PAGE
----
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Somatic Symptom and Related Disorders in Children


Josephine Elia

, MD, Nemours/A.I. duPont Hospital for Children

Reviewed/Revised May 2023

Somatic symptom disorder and related disorders are characterized by persistent physical symptoms that are associated with excessive or maladaptive thoughts, feelings, and behaviors in response to these symptoms and associated health concerns. These disorders are distressing and often impair functioning.

Somatic symptom and related disorders include the following:

Somatic symptom and related disorders are equally common among young boys and young girls but are more common among adolescent girls than adolescent boys.

Symptoms and treatment of somatic symptom and related disorders are very similar to those of anxiety disorders Overview of Anxiety Disorders in Children and Adolescents Anxiety disorders are characterized by fear, worry, or dread that greatly impairs the ability to function normally and that is disproportionate to the circumstances at hand. Anxiety may result... read more . The symptoms are not consciously fabricated, and children are actually experiencing the symptoms they describe.


  • Psychiatric assessment

  • Diagnostic and Statistical Manual of Mental Disorders (DSM-5-TR) criteria

  • Sometimes tests to rule out other disorders

Diagnosis of somatic symptom or a related disorder is based on criteria from the DSM-5-TR. Generally, for one of these disorders to be diagnosed, symptoms must cause significant distress and/or interfere with daily functioning, and children must be excessively concerned about their health and/or symptoms in thoughts and actions.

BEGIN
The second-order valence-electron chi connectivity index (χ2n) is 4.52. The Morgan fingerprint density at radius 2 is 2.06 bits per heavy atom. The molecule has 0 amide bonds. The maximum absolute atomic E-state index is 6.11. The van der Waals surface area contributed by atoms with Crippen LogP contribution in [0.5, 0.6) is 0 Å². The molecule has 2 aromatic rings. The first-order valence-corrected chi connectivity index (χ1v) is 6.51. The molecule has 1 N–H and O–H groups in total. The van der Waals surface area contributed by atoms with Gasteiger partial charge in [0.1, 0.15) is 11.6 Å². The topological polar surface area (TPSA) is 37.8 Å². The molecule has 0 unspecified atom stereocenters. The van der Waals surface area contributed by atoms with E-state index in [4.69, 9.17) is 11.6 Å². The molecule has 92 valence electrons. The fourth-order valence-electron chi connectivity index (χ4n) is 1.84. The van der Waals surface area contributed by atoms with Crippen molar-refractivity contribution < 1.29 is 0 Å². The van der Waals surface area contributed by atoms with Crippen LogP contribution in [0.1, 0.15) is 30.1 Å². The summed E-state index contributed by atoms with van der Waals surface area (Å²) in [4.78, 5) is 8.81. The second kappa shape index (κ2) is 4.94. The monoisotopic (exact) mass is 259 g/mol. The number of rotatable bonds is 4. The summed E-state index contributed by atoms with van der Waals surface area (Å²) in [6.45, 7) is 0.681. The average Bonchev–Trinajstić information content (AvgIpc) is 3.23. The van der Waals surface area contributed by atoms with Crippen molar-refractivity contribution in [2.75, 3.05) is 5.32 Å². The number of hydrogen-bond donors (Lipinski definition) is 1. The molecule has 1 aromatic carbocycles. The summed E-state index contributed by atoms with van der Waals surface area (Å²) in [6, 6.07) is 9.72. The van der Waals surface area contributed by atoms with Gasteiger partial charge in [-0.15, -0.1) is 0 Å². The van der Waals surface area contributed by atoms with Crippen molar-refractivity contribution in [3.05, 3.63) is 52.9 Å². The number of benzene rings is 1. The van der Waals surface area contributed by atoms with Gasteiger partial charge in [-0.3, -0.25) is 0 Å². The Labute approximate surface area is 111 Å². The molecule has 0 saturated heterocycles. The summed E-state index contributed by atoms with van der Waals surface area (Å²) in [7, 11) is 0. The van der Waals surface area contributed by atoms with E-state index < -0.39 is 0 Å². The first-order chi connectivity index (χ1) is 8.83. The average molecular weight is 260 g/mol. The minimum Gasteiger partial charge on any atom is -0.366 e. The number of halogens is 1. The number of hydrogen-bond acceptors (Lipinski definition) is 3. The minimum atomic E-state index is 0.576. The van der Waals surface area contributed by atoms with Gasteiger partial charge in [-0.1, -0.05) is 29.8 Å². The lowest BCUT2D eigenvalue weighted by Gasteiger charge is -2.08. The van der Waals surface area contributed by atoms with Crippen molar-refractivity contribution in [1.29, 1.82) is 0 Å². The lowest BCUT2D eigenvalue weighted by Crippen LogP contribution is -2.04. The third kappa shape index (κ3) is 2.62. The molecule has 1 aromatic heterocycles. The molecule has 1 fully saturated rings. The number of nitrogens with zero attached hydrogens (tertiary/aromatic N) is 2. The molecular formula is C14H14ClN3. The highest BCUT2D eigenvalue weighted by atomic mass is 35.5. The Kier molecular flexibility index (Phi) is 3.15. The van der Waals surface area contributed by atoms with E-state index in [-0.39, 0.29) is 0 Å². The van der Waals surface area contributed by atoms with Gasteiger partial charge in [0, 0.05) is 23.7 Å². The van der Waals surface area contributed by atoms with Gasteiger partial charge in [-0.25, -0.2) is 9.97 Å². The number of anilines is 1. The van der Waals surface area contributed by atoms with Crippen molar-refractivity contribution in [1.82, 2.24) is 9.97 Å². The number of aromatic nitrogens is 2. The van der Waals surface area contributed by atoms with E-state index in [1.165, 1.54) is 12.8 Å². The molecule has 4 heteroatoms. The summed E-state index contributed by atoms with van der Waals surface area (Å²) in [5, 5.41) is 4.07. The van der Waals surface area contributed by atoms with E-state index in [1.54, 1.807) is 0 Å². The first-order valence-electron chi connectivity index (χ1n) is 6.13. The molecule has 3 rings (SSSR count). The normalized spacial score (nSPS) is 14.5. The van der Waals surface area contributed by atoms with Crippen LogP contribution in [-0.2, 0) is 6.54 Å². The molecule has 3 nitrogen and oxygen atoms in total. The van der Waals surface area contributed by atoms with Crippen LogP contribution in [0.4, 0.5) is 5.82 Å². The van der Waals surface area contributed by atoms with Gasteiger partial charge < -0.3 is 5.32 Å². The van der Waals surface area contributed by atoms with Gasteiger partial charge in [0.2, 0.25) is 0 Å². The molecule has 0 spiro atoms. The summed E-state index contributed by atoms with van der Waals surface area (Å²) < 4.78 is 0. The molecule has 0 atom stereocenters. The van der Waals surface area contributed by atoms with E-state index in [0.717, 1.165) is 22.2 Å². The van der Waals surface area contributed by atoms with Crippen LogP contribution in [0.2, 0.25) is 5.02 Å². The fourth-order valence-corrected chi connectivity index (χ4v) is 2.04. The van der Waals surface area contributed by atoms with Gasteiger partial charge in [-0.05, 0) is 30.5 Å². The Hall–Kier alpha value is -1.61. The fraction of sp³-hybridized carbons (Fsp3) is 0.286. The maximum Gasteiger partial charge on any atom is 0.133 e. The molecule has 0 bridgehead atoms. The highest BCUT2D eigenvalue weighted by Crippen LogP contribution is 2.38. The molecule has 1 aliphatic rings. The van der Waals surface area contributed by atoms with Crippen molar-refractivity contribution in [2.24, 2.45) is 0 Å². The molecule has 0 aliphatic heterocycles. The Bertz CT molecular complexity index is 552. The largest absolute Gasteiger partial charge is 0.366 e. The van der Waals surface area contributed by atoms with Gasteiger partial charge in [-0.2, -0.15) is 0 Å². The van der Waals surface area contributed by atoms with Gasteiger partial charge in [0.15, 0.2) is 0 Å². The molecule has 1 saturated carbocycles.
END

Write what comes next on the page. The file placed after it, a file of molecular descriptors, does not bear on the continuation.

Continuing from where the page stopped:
At first presentation, physicians take an extensive history (sometimes conferring with family members) and do a thorough examination and often testing to determine whether a physical disorder is the cause. Because children with somatic symptom disorder may also develop physical disorders, appropriate examinations and tests should be done whenever symptoms change significantly or when objective signs develop. However, extensive laboratory tests are generally avoided because they may further convince children that a physical problem exists and unnecessary diagnostic tests may themselves traumatize children.

If no physical problem can be identified, doctors may use standardized mental health tests to help determine whether symptoms are due to somatic symptom or a related disorder. Doctors also talk to the children and family members to try to identify underlying psychologic problems or troubled family relationships.


  • Psychotherapy

  • Sometimes medications to relieve symptoms

Psychotherapy is usually combined with a rehabilitation program that aims to help children get back into a normal routine. It can include physical therapy, which has the following benefits:

  • It may treat actual physical effects, such as reduced mobility or loss of muscle, caused by somatic symptom or a related disorder.

  • It makes children feel as if something concrete is being done to treat them.

  • It enables children to participate actively in their treatment.

Medications to treat concurrent psychiatric disorders (eg, depression, anxiety) may help; however, the primary intervention is psychotherapy.

Children also benefit from having a supportive relationship with a primary care physician, who coordinates all of their health care, offers symptomatic relief, sees them regularly, and protects them from unnecessary tests and procedures.

Key Points

  • Children are preoccupied with and excessively worried about their health, physical symptoms, or the possibility of having or acquiring a serious illness.

  • Children may have multiple symptoms (eg, impaired coordination or balance, weakness, paralysis or loss of sensation, seizures, blindness, double vision, deafness) or one severe symptom, typically pain.

  • Do appropriate examinations and tests initially to rule out a physical disorder as the cause of symptoms and, if symptoms change significantly or objective signs develop, to check for a new physical disorder.

  • Treatment may involve psychotherapy, usually combined with a rehabilitation program that aims to help children get back into a normal routine.

NOTE: This is the Professional Version. CONSUMERS: View Consumer Version
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